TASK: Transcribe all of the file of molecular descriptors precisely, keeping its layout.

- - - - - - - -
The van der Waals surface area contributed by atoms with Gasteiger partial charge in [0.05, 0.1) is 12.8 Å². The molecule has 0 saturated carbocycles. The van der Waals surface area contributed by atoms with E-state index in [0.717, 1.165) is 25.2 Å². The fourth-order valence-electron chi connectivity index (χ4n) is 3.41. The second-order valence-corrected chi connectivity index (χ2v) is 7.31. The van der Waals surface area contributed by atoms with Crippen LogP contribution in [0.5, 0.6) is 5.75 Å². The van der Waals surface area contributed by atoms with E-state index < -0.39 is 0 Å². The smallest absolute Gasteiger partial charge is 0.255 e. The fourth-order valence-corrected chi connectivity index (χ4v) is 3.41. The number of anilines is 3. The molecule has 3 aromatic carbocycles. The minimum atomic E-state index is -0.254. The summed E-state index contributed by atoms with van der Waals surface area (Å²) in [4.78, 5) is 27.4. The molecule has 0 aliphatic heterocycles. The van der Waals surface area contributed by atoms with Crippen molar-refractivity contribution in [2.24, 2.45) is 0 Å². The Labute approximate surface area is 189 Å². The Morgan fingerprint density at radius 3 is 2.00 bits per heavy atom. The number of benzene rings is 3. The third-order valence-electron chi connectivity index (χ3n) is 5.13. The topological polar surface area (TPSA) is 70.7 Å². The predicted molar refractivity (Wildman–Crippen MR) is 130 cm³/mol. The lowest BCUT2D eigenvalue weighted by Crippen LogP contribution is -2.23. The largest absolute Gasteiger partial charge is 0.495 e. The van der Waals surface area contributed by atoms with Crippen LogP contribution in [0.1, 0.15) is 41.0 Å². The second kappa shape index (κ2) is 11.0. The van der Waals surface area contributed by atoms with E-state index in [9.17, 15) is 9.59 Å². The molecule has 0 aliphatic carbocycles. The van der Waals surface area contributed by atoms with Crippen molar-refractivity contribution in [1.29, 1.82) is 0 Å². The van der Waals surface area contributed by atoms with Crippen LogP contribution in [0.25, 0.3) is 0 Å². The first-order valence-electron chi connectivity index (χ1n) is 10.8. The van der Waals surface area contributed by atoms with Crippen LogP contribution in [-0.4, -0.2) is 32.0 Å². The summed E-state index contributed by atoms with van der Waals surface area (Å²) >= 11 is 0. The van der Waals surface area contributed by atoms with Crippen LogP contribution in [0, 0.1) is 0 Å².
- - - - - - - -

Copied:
The van der Waals surface area contributed by atoms with Gasteiger partial charge in [0.05, 0.1) is 12.8 Å². The molecule has 0 saturated carbocycles. The van der Waals surface area contributed by atoms with E-state index in [0.717, 1.165) is 25.2 Å². The fourth-order valence-electron chi connectivity index (χ4n) is 3.41. The second-order valence-corrected chi connectivity index (χ2v) is 7.31. The van der Waals surface area contributed by atoms with Crippen LogP contribution in [0.5, 0.6) is 5.75 Å². The van der Waals surface area contributed by atoms with E-state index < -0.39 is 0 Å². The smallest absolute Gasteiger partial charge is 0.255 e. The fourth-order valence-corrected chi connectivity index (χ4v) is 3.41. The number of anilines is 3. The molecule has 3 aromatic carbocycles. The minimum atomic E-state index is -0.254. The summed E-state index contributed by atoms with van der Waals surface area (Å²) in [4.78, 5) is 27.4. The molecule has 0 aliphatic heterocycles. The van der Waals surface area contributed by atoms with Crippen molar-refractivity contribution in [2.24, 2.45) is 0 Å². The Labute approximate surface area is 189 Å². The Morgan fingerprint density at radius 3 is 2.00 bits per heavy atom. The number of benzene rings is 3. The third-order valence-electron chi connectivity index (χ3n) is 5.13. The topological polar surface area (TPSA) is 70.7 Å². The predicted molar refractivity (Wildman–Crippen MR) is 130 cm³/mol. The lowest BCUT2D eigenvalue weighted by Crippen LogP contribution is -2.23. The largest absolute Gasteiger partial charge is 0.495 e. The van der Waals surface area contributed by atoms with Crippen LogP contribution in [0.1, 0.15) is 41.0 Å². The second kappa shape index (κ2) is 11.0. The van der Waals surface area contributed by atoms with E-state index in [9.17, 15) is 9.59 Å². The molecule has 0 aliphatic carbocycles. The van der Waals surface area contributed by atoms with Crippen molar-refractivity contribution in [1.29, 1.82) is 0 Å². The van der Waals surface area contributed by atoms with Crippen LogP contribution in [0.25, 0.3) is 0 Å². The first-order valence-electron chi connectivity index (χ1n) is 10.8. The van der Waals surface area contributed by atoms with Crippen LogP contribution in [-0.4, -0.2) is 32.0 Å². The summed E-state index contributed by atoms with van der Waals surface area (Å²) >= 11 is 0. The van der Waals surface area contributed by atoms with Crippen LogP contribution in [0, 0.1) is 0 Å².